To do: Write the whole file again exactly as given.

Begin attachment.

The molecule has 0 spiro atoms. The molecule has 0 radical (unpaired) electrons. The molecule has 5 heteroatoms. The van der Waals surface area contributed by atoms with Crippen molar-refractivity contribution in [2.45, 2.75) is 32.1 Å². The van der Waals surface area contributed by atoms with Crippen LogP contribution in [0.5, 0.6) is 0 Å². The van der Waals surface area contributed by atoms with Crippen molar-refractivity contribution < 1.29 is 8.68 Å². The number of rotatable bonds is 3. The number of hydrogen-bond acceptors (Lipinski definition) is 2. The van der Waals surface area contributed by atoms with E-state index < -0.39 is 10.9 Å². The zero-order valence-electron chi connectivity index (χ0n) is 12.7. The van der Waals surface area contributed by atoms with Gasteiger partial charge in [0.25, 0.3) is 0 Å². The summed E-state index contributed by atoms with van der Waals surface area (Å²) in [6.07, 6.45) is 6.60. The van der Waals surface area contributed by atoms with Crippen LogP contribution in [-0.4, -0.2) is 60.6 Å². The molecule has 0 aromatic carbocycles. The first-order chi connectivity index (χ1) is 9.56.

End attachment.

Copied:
The molecule has 0 spiro atoms. The molecule has 0 radical (unpaired) electrons. The molecule has 5 heteroatoms. The van der Waals surface area contributed by atoms with Crippen molar-refractivity contribution in [2.45, 2.75) is 32.1 Å². The van der Waals surface area contributed by atoms with Crippen LogP contribution in [0.5, 0.6) is 0 Å². The van der Waals surface area contributed by atoms with Crippen molar-refractivity contribution < 1.29 is 8.68 Å². The number of rotatable bonds is 3. The number of hydrogen-bond acceptors (Lipinski definition) is 2. The van der Waals surface area contributed by atoms with E-state index < -0.39 is 10.9 Å². The zero-order valence-electron chi connectivity index (χ0n) is 12.7. The van der Waals surface area contributed by atoms with Gasteiger partial charge in [0.25, 0.3) is 0 Å². The summed E-state index contributed by atoms with van der Waals surface area (Å²) in [6.07, 6.45) is 6.60. The van der Waals surface area contributed by atoms with Crippen LogP contribution in [-0.4, -0.2) is 60.6 Å². The molecule has 0 aromatic carbocycles. The first-order chi connectivity index (χ1) is 9.56.